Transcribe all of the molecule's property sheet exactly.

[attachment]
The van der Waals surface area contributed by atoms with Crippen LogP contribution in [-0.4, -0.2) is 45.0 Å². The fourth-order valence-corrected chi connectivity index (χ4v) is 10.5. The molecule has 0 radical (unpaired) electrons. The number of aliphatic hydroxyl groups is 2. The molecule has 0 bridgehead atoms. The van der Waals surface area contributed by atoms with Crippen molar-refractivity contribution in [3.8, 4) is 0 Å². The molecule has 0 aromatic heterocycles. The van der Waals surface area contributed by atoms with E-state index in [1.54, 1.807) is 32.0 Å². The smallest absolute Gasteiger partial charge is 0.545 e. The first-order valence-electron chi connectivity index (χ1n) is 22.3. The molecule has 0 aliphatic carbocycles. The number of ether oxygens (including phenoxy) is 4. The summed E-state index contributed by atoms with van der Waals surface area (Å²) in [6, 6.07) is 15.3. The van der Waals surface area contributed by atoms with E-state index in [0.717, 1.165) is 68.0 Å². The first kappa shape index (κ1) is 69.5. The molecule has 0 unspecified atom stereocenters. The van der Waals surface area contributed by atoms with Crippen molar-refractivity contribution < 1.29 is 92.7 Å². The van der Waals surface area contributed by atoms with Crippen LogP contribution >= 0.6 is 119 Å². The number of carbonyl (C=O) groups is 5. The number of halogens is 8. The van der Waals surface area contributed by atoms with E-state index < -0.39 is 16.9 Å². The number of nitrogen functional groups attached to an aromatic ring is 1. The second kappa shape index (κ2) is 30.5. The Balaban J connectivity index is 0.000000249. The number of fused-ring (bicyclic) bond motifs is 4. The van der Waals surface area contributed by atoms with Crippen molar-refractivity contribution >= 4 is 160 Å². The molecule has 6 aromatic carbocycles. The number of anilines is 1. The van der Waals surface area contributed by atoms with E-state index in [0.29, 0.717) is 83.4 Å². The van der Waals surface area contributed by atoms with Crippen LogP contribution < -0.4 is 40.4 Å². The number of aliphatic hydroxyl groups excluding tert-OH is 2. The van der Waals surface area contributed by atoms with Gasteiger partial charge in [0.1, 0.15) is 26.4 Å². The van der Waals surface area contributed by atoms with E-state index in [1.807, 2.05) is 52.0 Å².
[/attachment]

The van der Waals surface area contributed by atoms with Crippen LogP contribution in [-0.4, -0.2) is 45.0 Å². The fourth-order valence-corrected chi connectivity index (χ4v) is 10.5. The molecule has 0 radical (unpaired) electrons. The number of aliphatic hydroxyl groups is 2. The molecule has 0 bridgehead atoms. The van der Waals surface area contributed by atoms with Crippen molar-refractivity contribution in [3.8, 4) is 0 Å². The molecule has 0 aromatic heterocycles. The van der Waals surface area contributed by atoms with E-state index in [1.54, 1.807) is 32.0 Å². The smallest absolute Gasteiger partial charge is 0.545 e. The first-order valence-electron chi connectivity index (χ1n) is 22.3. The molecule has 0 aliphatic carbocycles. The number of ether oxygens (including phenoxy) is 4. The summed E-state index contributed by atoms with van der Waals surface area (Å²) in [6, 6.07) is 15.3. The van der Waals surface area contributed by atoms with E-state index in [0.717, 1.165) is 68.0 Å². The first kappa shape index (κ1) is 69.5. The molecule has 0 unspecified atom stereocenters. The van der Waals surface area contributed by atoms with Crippen molar-refractivity contribution < 1.29 is 92.7 Å². The van der Waals surface area contributed by atoms with Crippen LogP contribution >= 0.6 is 119 Å². The number of carbonyl (C=O) groups is 5. The number of halogens is 8. The van der Waals surface area contributed by atoms with E-state index < -0.39 is 16.9 Å². The number of nitrogen functional groups attached to an aromatic ring is 1. The second kappa shape index (κ2) is 30.5. The Balaban J connectivity index is 0.000000249. The number of fused-ring (bicyclic) bond motifs is 4. The van der Waals surface area contributed by atoms with Crippen molar-refractivity contribution >= 4 is 160 Å². The molecule has 6 aromatic carbocycles. The number of anilines is 1. The van der Waals surface area contributed by atoms with E-state index in [0.29, 0.717) is 83.4 Å². The van der Waals surface area contributed by atoms with Crippen LogP contribution < -0.4 is 40.4 Å². The number of aliphatic hydroxyl groups excluding tert-OH is 2. The van der Waals surface area contributed by atoms with Gasteiger partial charge in [0.1, 0.15) is 26.4 Å². The van der Waals surface area contributed by atoms with E-state index in [1.807, 2.05) is 52.0 Å².